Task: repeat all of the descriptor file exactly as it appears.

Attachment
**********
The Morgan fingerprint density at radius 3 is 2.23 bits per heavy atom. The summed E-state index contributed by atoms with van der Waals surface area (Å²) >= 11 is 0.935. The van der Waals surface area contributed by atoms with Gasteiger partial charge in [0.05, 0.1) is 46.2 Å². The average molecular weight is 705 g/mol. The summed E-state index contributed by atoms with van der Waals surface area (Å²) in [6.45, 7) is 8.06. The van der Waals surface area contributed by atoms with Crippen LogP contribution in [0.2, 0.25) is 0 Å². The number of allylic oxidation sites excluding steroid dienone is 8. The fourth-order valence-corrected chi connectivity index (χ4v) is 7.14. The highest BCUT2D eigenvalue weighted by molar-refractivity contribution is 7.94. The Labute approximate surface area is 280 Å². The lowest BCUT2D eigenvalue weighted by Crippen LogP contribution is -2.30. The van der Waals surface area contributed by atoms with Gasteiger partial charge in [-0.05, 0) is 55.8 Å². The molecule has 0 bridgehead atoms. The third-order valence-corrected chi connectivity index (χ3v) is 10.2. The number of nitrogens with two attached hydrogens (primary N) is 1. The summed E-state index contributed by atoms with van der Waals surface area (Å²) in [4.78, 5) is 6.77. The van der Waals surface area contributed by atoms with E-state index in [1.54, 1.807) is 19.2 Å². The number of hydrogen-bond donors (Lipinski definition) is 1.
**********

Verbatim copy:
The Morgan fingerprint density at radius 3 is 2.23 bits per heavy atom. The summed E-state index contributed by atoms with van der Waals surface area (Å²) >= 11 is 0.935. The van der Waals surface area contributed by atoms with Gasteiger partial charge in [0.05, 0.1) is 46.2 Å². The average molecular weight is 705 g/mol. The summed E-state index contributed by atoms with van der Waals surface area (Å²) in [6.45, 7) is 8.06. The van der Waals surface area contributed by atoms with Crippen LogP contribution in [0.2, 0.25) is 0 Å². The number of allylic oxidation sites excluding steroid dienone is 8. The fourth-order valence-corrected chi connectivity index (χ4v) is 7.14. The highest BCUT2D eigenvalue weighted by molar-refractivity contribution is 7.94. The Labute approximate surface area is 280 Å². The lowest BCUT2D eigenvalue weighted by Crippen LogP contribution is -2.30. The van der Waals surface area contributed by atoms with Gasteiger partial charge in [-0.05, 0) is 55.8 Å². The molecule has 0 bridgehead atoms. The third-order valence-corrected chi connectivity index (χ3v) is 10.2. The number of nitrogens with two attached hydrogens (primary N) is 1. The summed E-state index contributed by atoms with van der Waals surface area (Å²) in [4.78, 5) is 6.77. The van der Waals surface area contributed by atoms with E-state index in [1.54, 1.807) is 19.2 Å². The number of hydrogen-bond donors (Lipinski definition) is 1.